***In an effort to build my email correspondence list, I’m hosting a giveaway of The Take Back of Lincoln Junior High. Please download a free copy, read, review, and enjoy!***
I can hardly believe it’s almost been an entire year since The Take Back of Lincoln Junior High launched. I seriously cannot. What a long road to get there, and what a long, continuous road I’m still on. Book #2 is back in my hands after receiving some incredible feedback from a group of seventh graders, and I’m looking at the manuscript right now thinking, “Really? Can I actually do this again?” The answer, of course, is yes. But I sure will be smarter this time around. Here are a few things I’ve learned on the one year anniversary of going indie.
1. Don’t OD on editing
Believe me, I did my research before publishing. Much of that research stated that editing is the number one thing you can do to ensure success, and the number one thing you should focus your investment in. I agree wholeheartedly. However, I was so paranoid about my prose/grammar not being “perfect”, that I spent way too much time and money on the process. I have a wonderful editor now who knows and trusts my vision and voice, and she will likely be the only person who will content edit my manuscript. And as far as proofreading goes, once is enough. Fine, twice. But that’s IT.
2. Less online, more community
So many people talk about the importance of an “online” presence in indie publishing. They are right. But I think I let that overwhelm me to the point that I didn’t pay enough attention to the resources right in my own zip code. This second book will be less about getting online reviews, and more about getting into the community to talk about the book.
3. Marathons are more rewarding than sprints
My wise publishers at Wise Ink mentioned this several times: Publishing a book is a marathon, not a sprint. But what they neglected to say is that the marathon is totally enjoyable. One year out, and I’ve never had one giant “Amazon Day” when a billion of my books were sold and a check was on its way to me. What I have had are awesome school visits, interesting conferences, and super fun book clubs. All of those have added up to sales, of course, but they’ve also been some of the best parts of the publishing process.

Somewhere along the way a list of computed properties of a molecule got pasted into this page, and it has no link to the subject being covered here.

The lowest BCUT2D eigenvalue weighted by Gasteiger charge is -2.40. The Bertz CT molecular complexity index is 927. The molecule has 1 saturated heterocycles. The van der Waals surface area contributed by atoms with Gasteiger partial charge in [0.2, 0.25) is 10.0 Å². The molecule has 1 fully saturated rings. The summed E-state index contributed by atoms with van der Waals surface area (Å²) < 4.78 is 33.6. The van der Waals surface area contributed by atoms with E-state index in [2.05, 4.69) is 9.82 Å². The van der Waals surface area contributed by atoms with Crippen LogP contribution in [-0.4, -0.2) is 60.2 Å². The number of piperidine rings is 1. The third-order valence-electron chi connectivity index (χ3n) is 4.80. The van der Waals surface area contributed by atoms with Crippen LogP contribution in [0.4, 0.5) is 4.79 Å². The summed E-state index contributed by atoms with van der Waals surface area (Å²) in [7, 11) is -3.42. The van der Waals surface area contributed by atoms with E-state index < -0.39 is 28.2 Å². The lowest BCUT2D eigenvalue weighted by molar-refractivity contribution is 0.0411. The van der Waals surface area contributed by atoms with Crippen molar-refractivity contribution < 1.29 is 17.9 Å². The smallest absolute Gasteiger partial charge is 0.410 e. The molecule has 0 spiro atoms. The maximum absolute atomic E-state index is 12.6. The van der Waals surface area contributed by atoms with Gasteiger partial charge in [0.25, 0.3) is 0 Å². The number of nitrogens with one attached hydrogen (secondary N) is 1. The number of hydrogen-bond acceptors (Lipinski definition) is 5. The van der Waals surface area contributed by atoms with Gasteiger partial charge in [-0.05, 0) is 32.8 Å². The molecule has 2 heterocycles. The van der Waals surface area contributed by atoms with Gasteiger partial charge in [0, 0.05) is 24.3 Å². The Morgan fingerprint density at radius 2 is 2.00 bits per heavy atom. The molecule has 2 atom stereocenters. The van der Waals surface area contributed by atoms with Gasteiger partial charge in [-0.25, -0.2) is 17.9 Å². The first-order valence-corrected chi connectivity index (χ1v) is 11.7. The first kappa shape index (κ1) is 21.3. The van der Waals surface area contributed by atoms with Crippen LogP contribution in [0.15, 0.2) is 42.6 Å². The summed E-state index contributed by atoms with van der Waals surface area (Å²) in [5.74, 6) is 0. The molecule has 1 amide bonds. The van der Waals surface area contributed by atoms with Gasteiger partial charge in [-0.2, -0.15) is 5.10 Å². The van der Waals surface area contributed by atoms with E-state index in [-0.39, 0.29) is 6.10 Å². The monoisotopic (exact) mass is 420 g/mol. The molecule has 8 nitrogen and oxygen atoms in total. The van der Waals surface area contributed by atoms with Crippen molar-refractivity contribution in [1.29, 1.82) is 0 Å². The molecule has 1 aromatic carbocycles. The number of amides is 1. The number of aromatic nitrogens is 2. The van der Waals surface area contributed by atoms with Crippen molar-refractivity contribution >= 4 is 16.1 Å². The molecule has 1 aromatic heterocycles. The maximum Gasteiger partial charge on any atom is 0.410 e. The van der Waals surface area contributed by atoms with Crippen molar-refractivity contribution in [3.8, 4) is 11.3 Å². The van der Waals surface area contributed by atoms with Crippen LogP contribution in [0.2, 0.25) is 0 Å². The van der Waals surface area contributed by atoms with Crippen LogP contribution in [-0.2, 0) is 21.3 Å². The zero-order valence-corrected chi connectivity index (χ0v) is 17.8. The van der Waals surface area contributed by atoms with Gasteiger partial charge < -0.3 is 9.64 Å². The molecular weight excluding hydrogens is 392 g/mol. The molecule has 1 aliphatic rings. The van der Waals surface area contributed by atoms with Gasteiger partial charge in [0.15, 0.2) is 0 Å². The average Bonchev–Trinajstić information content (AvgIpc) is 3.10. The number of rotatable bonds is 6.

I couldn’t talk about the one-year anniversary of the book without getting a little sentimental. I’m not going to lie– this has been quite a journey. Mostly ups, but a few downs. As with anything artistic, I think there needs to be a greater purpose to what you do. Simply “writing” isn’t enough for me– it’s the idea that what I write could possibly impact someone’s life positively. You have to believe in that greater purpose, because if you don’t you are missing out on the greater happiness that comes from pursuing your life-long dream.
My greater purpose.
Last week I was asked to kick off National Novel Writing Month at Rosemount Middle School. I had been looking forward to my visit for more than a month, and even though laryngitis was looming, I made it through the whole day! I have such a soft spot in my heart for this school and the wonderful teachers and students there.
My focus last Friday was getting these guys pumped up for a month of the ups and downs of writing a finished product. How to start, how to continue, and how to finish.
I had not had the chance to use Prezi before, and was so excited to use it for my NaNoWriMo presentation. The link to my prezi is here: https://prezi.com/zslsgt3v-8d5/how-to-write-a-novel/ (Let me know if this link doesn’t work. If you are a teacher and often present with Powerpoint, you’ll LOVE Prezi!)
As teachers often do, I segmented my presentation with an acronym: MVP
M: Map (It really doesn’t matter how you map your story, it just matters that you do! These kids loved to hear about all my false starts in writing because I failed to map properly or thoroughly.)
V: Voice (Get to know your narrator as intimately as you would a friend or family member. You should know their likes, dislikes, and reactions to the world around them. This work must be done with EVERY main character! If not, all your characters will wind up sounding the same. Snooze.)